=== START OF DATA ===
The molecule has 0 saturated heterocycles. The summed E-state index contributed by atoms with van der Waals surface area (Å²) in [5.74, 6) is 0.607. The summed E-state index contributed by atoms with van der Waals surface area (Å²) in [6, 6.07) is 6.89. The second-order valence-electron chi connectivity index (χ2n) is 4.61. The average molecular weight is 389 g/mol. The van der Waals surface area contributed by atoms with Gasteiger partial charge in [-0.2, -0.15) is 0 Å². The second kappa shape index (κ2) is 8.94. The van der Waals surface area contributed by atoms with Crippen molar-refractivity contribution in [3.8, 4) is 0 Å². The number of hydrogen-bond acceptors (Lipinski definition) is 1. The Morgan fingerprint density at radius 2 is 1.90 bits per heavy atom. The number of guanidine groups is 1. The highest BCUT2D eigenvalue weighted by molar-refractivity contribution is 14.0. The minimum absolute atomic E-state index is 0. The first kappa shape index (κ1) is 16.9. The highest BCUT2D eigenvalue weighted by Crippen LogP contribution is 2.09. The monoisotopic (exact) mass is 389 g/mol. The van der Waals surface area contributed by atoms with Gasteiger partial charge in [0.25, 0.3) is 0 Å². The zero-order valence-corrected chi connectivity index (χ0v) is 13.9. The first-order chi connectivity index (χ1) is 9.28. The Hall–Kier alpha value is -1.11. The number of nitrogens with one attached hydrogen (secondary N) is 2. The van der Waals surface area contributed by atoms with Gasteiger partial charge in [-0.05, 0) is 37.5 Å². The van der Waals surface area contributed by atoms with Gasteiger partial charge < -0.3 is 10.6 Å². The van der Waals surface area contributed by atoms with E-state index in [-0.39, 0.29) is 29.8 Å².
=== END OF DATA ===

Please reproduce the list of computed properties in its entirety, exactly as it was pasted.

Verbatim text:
The molecule has 0 saturated heterocycles. The summed E-state index contributed by atoms with van der Waals surface area (Å²) in [5.74, 6) is 0.607. The summed E-state index contributed by atoms with van der Waals surface area (Å²) in [6, 6.07) is 6.89. The second-order valence-electron chi connectivity index (χ2n) is 4.61. The average molecular weight is 389 g/mol. The van der Waals surface area contributed by atoms with Gasteiger partial charge in [-0.2, -0.15) is 0 Å². The second kappa shape index (κ2) is 8.94. The van der Waals surface area contributed by atoms with Crippen molar-refractivity contribution in [3.8, 4) is 0 Å². The number of hydrogen-bond acceptors (Lipinski definition) is 1. The Morgan fingerprint density at radius 2 is 1.90 bits per heavy atom. The number of guanidine groups is 1. The highest BCUT2D eigenvalue weighted by molar-refractivity contribution is 14.0. The minimum absolute atomic E-state index is 0. The first kappa shape index (κ1) is 16.9. The highest BCUT2D eigenvalue weighted by Crippen LogP contribution is 2.09. The monoisotopic (exact) mass is 389 g/mol. The van der Waals surface area contributed by atoms with Gasteiger partial charge in [0.25, 0.3) is 0 Å². The zero-order valence-corrected chi connectivity index (χ0v) is 13.9. The first-order chi connectivity index (χ1) is 9.28. The Hall–Kier alpha value is -1.11. The number of nitrogens with one attached hydrogen (secondary N) is 2. The van der Waals surface area contributed by atoms with Gasteiger partial charge in [-0.05, 0) is 37.5 Å². The van der Waals surface area contributed by atoms with Gasteiger partial charge < -0.3 is 10.6 Å². The van der Waals surface area contributed by atoms with E-state index in [-0.39, 0.29) is 29.8 Å².